Evan Perkins
December 28, 2018
Photos By: Mark Gearhart

Certain forms of motorsport are awash in over-publicized complexity. Formula 1 is a perfect example with exotic materials, stratospheric engine speeds, and mechanical wizardry that constantly have gearheads drooling¬. Top Fuel drag racing commands a similar shock-and-awe, its dynamite-like force barely contained by mere mortals. Drifting however, has never received the mechanical respect it so rightly deserves.

There is a stigma, albeit a highly inaccurate one, that a drift car really isn’t that complex or hard to build. “Grab the E-brake, mash the pedal, voila! On an amateur level, that may be true, but at the professional tier, a drift car rivals the engineering deftness of any racing machine from other disciplines. Pro-level drift cars are an exercise in mechanical expertise and precision that few people truly understand.

The sport of drifting is incredibly unique. It blends mechanical elements and driving styles from drag racing, road racing, and circle track racing into one automotive canvas. To be competitive, a car must accelerate off the line, be incredibly responsive to driver inputs to change direction and hold a line, and, like a dirt circle track car, turn and accelerate with the tires spinning wildly.

To shed some light on the art of slide is multi-time drift champion, Vaughn Gittin Jr., a racer that not only ushered Ford muscle into the drift arena but did it in an era when a pony car was considered an unlikely–if not impossible–champion on the professional drift circuit.


Suspension, Chassis, and Brakes

The suspension under a drift car is tasked with far more jobs than most racing machines. It needs to be able to launch the car off the line, be loose enough to drift, tight enough to accelerate through the drift, all the while remaining responsive enough to transition left to right.


One of the most unique elements of a drift car is the suspension, solely for the laundry list of things it is expected to do in this type of racing. When the car leaves the line, it must have the traction to accelerate, mid-lap it must remain loose enough to slide through the corners, while still maintaining enough bite to drive the car forward with the wheels spinning.

“It’s a mix between a drag car and a dirt car,” said Gittin Jr. “We want to be able to come out of the hole like a 60-foot and transition well but allow the car to drive out hard. It’s a perfect balance of forward bite, and side bite.”

Formula D, the series which this RTR Spec 5D competes in, places strict requirement on what the teams can and can’t do to their cars. “We only can move the suspension points one inch from the chassis, so this is still very much a Mustang,” said Gittin Jr. Changes come in the form of highly adjustable BC coilovers, custom RTR control arms, and custom RTR spindles. Whereas the standard Mustang suspension is a blend of ride-quality, grip, and overall road manners, the whole suspension package on the RTR is designed harmoniously for steering angle, correct bump steer, and optimal camber gain for peak angle (the sideways orientation of the car mid-drift). It’s a motorsports math problem the RTR team has excellently solved.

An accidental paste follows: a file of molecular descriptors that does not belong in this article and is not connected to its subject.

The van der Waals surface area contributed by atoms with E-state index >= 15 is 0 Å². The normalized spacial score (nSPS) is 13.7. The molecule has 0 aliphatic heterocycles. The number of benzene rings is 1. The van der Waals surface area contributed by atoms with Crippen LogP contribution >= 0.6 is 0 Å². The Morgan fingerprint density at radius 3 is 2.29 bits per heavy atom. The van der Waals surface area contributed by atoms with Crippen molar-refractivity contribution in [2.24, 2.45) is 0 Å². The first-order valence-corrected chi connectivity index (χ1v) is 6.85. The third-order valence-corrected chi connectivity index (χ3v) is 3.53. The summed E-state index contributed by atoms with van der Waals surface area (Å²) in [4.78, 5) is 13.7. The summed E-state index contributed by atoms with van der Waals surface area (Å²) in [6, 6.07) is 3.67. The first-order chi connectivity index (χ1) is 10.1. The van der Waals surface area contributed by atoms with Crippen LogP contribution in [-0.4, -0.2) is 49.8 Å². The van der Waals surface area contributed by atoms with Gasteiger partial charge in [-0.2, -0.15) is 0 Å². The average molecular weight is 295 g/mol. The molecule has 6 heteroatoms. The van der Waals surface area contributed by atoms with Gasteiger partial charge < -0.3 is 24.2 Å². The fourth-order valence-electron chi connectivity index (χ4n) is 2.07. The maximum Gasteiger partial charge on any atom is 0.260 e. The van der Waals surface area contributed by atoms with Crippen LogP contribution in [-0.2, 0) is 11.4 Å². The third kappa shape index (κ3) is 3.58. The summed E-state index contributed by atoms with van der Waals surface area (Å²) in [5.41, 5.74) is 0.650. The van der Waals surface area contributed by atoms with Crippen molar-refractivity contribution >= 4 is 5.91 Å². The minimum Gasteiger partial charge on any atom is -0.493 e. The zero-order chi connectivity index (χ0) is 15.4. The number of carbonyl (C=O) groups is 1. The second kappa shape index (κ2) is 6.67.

The basic suspension recipe, according to Gittin Jr. is really soft springs in the rear with really stiff springs in the front that allow the chassis to weight transfer with throttle adjustment. Shocks with lower rebound and higher compression, much like a drag car reside in front for the same purpose. “One click on a shock and a half pound of tire pressure is how dialed in we get these cars,” said Gittin Jr.

“Contrary to popular belief, drifting is not just spinning the tires,” said Gittin Jr. “We are setting up our chassis for as much forward and side bite as possible. That’s why you see our Mustangs running on three wheels.”

For example, if Gittin Jr. runs the Irwindale bank with the car set up for maximum traction, he can floor it and the car will grip without so much as a hint of tire smoke. “We are able to lock it down so much with the chassis we put under it that we can’t spin the tires, said Gittin Jr.

It’s crazy to think with 900-plus horsepower it will dead hook! Finding the balance between grip, and the ability to spin the tires is the razor wire the RTR team walks every race.

Tires are another area where many would assume a harder-compound would be easier to slide. However, the team is using competition-grade Nitto’s to bring as much traction to the table as the rules allow.

“We’re using street NT05 tires that are a super sticky, 140-treadwear and provide a ton of grip, but they’re a real street tire,” said Gittin Jr. “Also, we’re running single digit tire pressures on the ground because we want the biggest footprint we can get. We have so much grip we’re picking up the front end, so there’s a ton of travel needed in the front end. We rely on proper geometry to make sure the contact patch is where it needs to be.”